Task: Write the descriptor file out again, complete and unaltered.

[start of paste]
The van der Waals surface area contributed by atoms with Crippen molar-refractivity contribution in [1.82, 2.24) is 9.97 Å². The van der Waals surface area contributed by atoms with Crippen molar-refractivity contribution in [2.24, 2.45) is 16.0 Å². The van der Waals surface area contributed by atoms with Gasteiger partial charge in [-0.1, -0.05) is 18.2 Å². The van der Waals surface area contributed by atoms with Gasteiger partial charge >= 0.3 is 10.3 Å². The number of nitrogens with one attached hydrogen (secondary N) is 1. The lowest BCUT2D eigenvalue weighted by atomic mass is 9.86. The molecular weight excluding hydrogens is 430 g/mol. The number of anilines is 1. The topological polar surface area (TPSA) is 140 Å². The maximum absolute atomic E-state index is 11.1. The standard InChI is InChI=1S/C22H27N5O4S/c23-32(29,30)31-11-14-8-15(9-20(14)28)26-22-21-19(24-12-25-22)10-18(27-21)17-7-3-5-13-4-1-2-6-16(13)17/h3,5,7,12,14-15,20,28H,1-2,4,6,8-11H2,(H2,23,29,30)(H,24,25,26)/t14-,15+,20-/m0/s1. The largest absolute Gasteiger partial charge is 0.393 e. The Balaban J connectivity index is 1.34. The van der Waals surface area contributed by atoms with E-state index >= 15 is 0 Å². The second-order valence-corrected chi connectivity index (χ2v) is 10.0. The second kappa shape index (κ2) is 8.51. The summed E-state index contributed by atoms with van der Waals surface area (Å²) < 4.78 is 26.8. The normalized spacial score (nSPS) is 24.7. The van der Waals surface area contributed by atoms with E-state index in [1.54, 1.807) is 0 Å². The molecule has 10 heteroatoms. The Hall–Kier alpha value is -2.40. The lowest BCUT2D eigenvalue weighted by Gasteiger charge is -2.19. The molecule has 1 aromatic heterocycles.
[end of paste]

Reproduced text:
The van der Waals surface area contributed by atoms with Crippen molar-refractivity contribution in [1.82, 2.24) is 9.97 Å². The van der Waals surface area contributed by atoms with Crippen molar-refractivity contribution in [2.24, 2.45) is 16.0 Å². The van der Waals surface area contributed by atoms with Gasteiger partial charge in [-0.1, -0.05) is 18.2 Å². The van der Waals surface area contributed by atoms with Gasteiger partial charge >= 0.3 is 10.3 Å². The number of nitrogens with one attached hydrogen (secondary N) is 1. The lowest BCUT2D eigenvalue weighted by atomic mass is 9.86. The molecular weight excluding hydrogens is 430 g/mol. The number of anilines is 1. The topological polar surface area (TPSA) is 140 Å². The maximum absolute atomic E-state index is 11.1. The standard InChI is InChI=1S/C22H27N5O4S/c23-32(29,30)31-11-14-8-15(9-20(14)28)26-22-21-19(24-12-25-22)10-18(27-21)17-7-3-5-13-4-1-2-6-16(13)17/h3,5,7,12,14-15,20,28H,1-2,4,6,8-11H2,(H2,23,29,30)(H,24,25,26)/t14-,15+,20-/m0/s1. The largest absolute Gasteiger partial charge is 0.393 e. The Balaban J connectivity index is 1.34. The van der Waals surface area contributed by atoms with E-state index >= 15 is 0 Å². The second-order valence-corrected chi connectivity index (χ2v) is 10.0. The second kappa shape index (κ2) is 8.51. The summed E-state index contributed by atoms with van der Waals surface area (Å²) < 4.78 is 26.8. The normalized spacial score (nSPS) is 24.7. The van der Waals surface area contributed by atoms with E-state index in [1.54, 1.807) is 0 Å². The molecule has 10 heteroatoms. The Hall–Kier alpha value is -2.40. The lowest BCUT2D eigenvalue weighted by Gasteiger charge is -2.19. The molecule has 1 aromatic heterocycles.